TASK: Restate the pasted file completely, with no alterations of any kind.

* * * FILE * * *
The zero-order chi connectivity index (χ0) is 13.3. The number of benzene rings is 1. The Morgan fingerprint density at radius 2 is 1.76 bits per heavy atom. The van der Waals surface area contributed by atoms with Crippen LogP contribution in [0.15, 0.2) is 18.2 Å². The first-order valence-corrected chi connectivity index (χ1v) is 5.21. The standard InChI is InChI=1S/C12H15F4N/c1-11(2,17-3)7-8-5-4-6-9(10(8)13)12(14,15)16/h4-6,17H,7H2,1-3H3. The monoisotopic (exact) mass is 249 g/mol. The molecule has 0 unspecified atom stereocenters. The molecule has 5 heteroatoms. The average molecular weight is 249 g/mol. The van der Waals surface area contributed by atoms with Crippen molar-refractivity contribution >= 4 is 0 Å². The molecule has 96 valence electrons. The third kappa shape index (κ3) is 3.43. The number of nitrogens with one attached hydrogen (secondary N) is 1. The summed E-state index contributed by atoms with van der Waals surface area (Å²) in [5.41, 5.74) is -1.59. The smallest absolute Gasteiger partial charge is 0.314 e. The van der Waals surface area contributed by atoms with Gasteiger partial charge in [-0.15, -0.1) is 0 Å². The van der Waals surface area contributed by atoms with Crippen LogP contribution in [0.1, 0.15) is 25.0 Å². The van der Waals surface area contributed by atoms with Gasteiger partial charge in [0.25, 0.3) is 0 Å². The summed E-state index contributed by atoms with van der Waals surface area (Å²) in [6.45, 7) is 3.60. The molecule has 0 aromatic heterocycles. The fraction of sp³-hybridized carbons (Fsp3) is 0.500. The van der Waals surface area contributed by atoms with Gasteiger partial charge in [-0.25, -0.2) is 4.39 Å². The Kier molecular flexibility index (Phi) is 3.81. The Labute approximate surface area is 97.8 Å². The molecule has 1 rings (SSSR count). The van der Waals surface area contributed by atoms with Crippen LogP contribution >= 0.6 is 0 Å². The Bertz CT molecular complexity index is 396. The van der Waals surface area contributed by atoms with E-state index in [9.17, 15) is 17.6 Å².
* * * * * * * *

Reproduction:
The zero-order chi connectivity index (χ0) is 13.3. The number of benzene rings is 1. The Morgan fingerprint density at radius 2 is 1.76 bits per heavy atom. The van der Waals surface area contributed by atoms with Crippen LogP contribution in [0.15, 0.2) is 18.2 Å². The first-order valence-corrected chi connectivity index (χ1v) is 5.21. The standard InChI is InChI=1S/C12H15F4N/c1-11(2,17-3)7-8-5-4-6-9(10(8)13)12(14,15)16/h4-6,17H,7H2,1-3H3. The monoisotopic (exact) mass is 249 g/mol. The molecule has 0 unspecified atom stereocenters. The molecule has 5 heteroatoms. The average molecular weight is 249 g/mol. The van der Waals surface area contributed by atoms with Crippen molar-refractivity contribution >= 4 is 0 Å². The molecule has 96 valence electrons. The third kappa shape index (κ3) is 3.43. The number of nitrogens with one attached hydrogen (secondary N) is 1. The summed E-state index contributed by atoms with van der Waals surface area (Å²) in [5.41, 5.74) is -1.59. The smallest absolute Gasteiger partial charge is 0.314 e. The van der Waals surface area contributed by atoms with Gasteiger partial charge in [-0.15, -0.1) is 0 Å². The van der Waals surface area contributed by atoms with Crippen LogP contribution in [0.1, 0.15) is 25.0 Å². The van der Waals surface area contributed by atoms with Gasteiger partial charge in [0.25, 0.3) is 0 Å². The summed E-state index contributed by atoms with van der Waals surface area (Å²) in [6.45, 7) is 3.60. The molecule has 0 aromatic heterocycles. The fraction of sp³-hybridized carbons (Fsp3) is 0.500. The van der Waals surface area contributed by atoms with Gasteiger partial charge in [-0.25, -0.2) is 4.39 Å². The Kier molecular flexibility index (Phi) is 3.81. The Labute approximate surface area is 97.8 Å². The molecule has 1 rings (SSSR count). The van der Waals surface area contributed by atoms with Crippen LogP contribution >= 0.6 is 0 Å². The Bertz CT molecular complexity index is 396. The van der Waals surface area contributed by atoms with E-state index in [9.17, 15) is 17.6 Å².